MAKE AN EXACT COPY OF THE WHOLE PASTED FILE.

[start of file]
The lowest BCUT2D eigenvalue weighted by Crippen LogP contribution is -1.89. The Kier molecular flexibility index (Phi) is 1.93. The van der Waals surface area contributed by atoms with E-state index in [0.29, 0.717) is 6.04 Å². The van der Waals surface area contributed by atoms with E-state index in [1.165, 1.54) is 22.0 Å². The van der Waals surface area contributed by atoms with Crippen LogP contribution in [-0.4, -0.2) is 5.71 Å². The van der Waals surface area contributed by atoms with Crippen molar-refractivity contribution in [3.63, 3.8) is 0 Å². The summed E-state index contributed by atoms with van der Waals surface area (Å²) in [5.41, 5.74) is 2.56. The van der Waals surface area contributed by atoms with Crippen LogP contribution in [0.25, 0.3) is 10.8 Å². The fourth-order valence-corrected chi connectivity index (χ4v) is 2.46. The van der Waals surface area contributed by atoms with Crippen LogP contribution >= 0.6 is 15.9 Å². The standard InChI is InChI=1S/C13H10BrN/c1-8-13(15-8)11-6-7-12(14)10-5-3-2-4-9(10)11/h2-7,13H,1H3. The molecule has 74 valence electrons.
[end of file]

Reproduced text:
The lowest BCUT2D eigenvalue weighted by Crippen LogP contribution is -1.89. The Kier molecular flexibility index (Phi) is 1.93. The van der Waals surface area contributed by atoms with E-state index in [0.29, 0.717) is 6.04 Å². The van der Waals surface area contributed by atoms with E-state index in [1.165, 1.54) is 22.0 Å². The van der Waals surface area contributed by atoms with Crippen LogP contribution in [-0.4, -0.2) is 5.71 Å². The van der Waals surface area contributed by atoms with Crippen molar-refractivity contribution in [3.63, 3.8) is 0 Å². The summed E-state index contributed by atoms with van der Waals surface area (Å²) in [5.41, 5.74) is 2.56. The van der Waals surface area contributed by atoms with Crippen LogP contribution in [0.25, 0.3) is 10.8 Å². The fourth-order valence-corrected chi connectivity index (χ4v) is 2.46. The van der Waals surface area contributed by atoms with Crippen LogP contribution >= 0.6 is 15.9 Å². The standard InChI is InChI=1S/C13H10BrN/c1-8-13(15-8)11-6-7-12(14)10-5-3-2-4-9(10)11/h2-7,13H,1H3. The molecule has 74 valence electrons.